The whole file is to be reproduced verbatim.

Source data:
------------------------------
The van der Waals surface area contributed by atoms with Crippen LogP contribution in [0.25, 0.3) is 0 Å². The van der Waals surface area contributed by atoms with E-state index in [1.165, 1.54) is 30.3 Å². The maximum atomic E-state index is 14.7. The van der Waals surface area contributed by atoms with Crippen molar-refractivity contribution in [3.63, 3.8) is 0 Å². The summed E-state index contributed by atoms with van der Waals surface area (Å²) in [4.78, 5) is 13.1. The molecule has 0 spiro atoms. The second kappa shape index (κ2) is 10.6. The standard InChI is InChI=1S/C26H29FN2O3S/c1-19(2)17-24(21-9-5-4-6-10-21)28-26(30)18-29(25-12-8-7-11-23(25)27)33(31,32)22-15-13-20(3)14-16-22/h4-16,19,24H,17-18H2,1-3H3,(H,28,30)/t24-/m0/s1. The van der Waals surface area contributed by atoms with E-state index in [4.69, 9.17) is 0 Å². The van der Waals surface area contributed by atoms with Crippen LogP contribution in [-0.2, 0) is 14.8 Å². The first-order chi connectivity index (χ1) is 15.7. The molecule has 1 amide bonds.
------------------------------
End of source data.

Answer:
The van der Waals surface area contributed by atoms with Crippen LogP contribution in [0.25, 0.3) is 0 Å². The van der Waals surface area contributed by atoms with E-state index in [1.165, 1.54) is 30.3 Å². The maximum atomic E-state index is 14.7. The van der Waals surface area contributed by atoms with Crippen molar-refractivity contribution in [3.63, 3.8) is 0 Å². The summed E-state index contributed by atoms with van der Waals surface area (Å²) in [4.78, 5) is 13.1. The molecule has 0 spiro atoms. The second kappa shape index (κ2) is 10.6. The standard InChI is InChI=1S/C26H29FN2O3S/c1-19(2)17-24(21-9-5-4-6-10-21)28-26(30)18-29(25-12-8-7-11-23(25)27)33(31,32)22-15-13-20(3)14-16-22/h4-16,19,24H,17-18H2,1-3H3,(H,28,30)/t24-/m0/s1. The van der Waals surface area contributed by atoms with E-state index in [4.69, 9.17) is 0 Å². The van der Waals surface area contributed by atoms with Crippen LogP contribution in [-0.2, 0) is 14.8 Å². The first-order chi connectivity index (χ1) is 15.7. The molecule has 1 amide bonds.